Public sector pensions have undergone radical reforms, but there is still a way to go, writes Jerry Barnfield
Between now and April 2015, all public sector pension schemes are undergoing what are probably the biggest changes in our lifetime. With major amendments to benefit structures and contribution rates as well as implementing new cost control mechanisms, governance and regulatory changes, it really will be a whole new world.
We knew the timeline was always going to be challenging. The Public Service Pensions Act 2013 provided the framework for the scheme regulations and the future scheme design and governance which must be implemented by 1 April 2015.
The Local Government Pension Scheme (England & Wales) was in the vanguard implementing the changes in April 2014.
We knew the requirements were going to be complex. The government agreed that, within HM Treasury’s cost constraints, each public sector scheme could implement a scheme design appropriate to their members’ needs.
Certain scheme design features are ‘mandatory’ (such as benefits based on Career Average Revalued Earnings) but all the public sector schemes have introduced different features, accrual rates, revaluation mechanisms and transitional arrangements including differences for devolved parliaments and assemblies.
The calculations are particularly complex especially for members with transitional protection who get the better of old and new benefits
We knew that the biggest risk for our clients was not having systems and automated calculations in place on day one. The calculations are particularly complex especially for members with transitional protection who get the better of old and new benefits. As the leading supplier of administration systems to the vast majority of LGPS funds, we faced a real challenge.
Despite the delay in finalising the Transitional Regulations (just three weeks before April implementation) and receiving guidance from the Government Actuary’s Department, we provided all our LGPS clients in England and Wales with an administration system to support the benefit changes ahead of the April deadline recognising that an upgrade would be required when all the details were finalised.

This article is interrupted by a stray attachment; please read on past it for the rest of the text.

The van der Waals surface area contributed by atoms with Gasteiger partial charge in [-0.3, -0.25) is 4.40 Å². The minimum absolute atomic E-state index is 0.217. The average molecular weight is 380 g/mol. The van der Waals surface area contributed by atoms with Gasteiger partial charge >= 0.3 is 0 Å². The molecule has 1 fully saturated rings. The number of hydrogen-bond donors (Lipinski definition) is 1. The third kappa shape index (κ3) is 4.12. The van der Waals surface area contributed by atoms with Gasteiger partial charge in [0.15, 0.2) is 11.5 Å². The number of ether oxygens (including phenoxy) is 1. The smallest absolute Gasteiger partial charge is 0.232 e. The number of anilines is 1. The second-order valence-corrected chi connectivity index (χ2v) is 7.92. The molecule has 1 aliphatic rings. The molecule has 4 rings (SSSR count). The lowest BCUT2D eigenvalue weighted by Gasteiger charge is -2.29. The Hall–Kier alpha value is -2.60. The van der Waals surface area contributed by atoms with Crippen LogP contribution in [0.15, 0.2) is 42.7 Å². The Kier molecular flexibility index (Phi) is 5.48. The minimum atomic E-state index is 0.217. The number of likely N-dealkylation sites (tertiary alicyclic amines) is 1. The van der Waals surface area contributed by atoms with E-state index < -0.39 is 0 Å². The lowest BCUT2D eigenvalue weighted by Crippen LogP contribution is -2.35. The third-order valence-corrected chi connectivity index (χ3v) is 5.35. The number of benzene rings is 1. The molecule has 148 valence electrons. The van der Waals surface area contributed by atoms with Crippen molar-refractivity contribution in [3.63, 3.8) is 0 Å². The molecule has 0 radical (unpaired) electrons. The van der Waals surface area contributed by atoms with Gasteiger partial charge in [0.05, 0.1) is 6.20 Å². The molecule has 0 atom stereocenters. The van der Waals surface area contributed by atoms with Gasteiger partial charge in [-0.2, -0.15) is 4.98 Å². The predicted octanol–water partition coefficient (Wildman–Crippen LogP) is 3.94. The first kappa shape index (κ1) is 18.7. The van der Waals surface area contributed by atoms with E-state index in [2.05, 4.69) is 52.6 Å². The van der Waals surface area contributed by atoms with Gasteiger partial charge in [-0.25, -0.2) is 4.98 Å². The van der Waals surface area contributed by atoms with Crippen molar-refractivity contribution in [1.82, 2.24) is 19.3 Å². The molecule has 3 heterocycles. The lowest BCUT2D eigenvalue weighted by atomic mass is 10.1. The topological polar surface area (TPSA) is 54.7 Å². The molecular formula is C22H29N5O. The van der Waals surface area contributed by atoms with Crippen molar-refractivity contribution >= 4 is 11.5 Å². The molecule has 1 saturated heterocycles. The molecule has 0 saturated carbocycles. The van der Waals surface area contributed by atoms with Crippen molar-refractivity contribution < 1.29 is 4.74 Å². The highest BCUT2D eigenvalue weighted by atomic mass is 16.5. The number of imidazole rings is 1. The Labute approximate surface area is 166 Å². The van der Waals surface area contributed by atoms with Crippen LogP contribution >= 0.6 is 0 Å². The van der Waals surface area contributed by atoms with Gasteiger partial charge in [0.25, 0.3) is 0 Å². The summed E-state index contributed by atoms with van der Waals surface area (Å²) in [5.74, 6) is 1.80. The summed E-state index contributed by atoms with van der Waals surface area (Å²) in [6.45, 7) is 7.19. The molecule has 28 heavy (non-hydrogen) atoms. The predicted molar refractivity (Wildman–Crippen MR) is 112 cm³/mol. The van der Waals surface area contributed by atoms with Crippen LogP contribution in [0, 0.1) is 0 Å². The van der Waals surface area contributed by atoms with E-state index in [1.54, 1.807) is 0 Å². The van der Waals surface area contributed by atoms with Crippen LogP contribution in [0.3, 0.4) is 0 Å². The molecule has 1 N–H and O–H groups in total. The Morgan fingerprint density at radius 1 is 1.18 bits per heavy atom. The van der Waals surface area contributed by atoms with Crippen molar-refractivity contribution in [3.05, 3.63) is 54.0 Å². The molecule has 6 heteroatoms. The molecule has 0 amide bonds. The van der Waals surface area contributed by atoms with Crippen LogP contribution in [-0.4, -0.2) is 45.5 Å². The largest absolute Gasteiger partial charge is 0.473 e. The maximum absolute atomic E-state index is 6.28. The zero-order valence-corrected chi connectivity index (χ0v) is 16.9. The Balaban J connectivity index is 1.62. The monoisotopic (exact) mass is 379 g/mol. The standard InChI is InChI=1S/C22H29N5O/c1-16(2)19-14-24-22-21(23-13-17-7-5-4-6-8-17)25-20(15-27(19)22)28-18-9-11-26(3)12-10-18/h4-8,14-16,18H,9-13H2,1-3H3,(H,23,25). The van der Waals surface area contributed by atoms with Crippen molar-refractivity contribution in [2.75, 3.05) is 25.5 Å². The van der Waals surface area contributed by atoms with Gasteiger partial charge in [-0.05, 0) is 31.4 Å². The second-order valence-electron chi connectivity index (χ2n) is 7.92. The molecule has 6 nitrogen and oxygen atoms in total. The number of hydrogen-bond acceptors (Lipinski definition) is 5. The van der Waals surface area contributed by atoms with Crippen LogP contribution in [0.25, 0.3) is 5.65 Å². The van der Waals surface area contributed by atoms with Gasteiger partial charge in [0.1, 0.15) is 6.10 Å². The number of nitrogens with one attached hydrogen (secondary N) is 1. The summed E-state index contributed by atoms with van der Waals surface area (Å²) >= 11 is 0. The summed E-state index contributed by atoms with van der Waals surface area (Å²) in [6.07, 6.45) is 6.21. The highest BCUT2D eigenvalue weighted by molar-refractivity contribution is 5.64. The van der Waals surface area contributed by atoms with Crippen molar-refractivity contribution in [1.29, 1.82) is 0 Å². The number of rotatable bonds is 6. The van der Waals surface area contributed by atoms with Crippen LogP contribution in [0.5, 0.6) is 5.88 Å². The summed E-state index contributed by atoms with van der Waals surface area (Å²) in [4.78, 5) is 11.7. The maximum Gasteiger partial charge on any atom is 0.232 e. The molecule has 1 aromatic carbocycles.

The challenge is not over
We were pleased that this was acknowledged at the NAPF Local Authority conference in May.
But the challenge is not over. We are now working on the rest of the public sector schemes implementing in April 2015. The LGPS funds in Scotland and Northern Ireland, the locally administered Police and Fire schemes and the centrally administered Teachers and NHS schemes are all working on their draft regulations and some of them have drafts out for consultation.
We are working closely with all the relevant bodies (including DCLG, Home Office, Scottish Public Pension Authority, LGA and the CLASS Group) to ensure systems are in place in good time before the deadline.
Based on previous experience, we know that waiting until all the regulations are agreed for England, Scotland, Wales and Northern Ireland is too high a risk!
Jerry Barnfield is head of market and product strategy at aquilaheywood the leading supplier of life and pensions administration software solutions in the UK.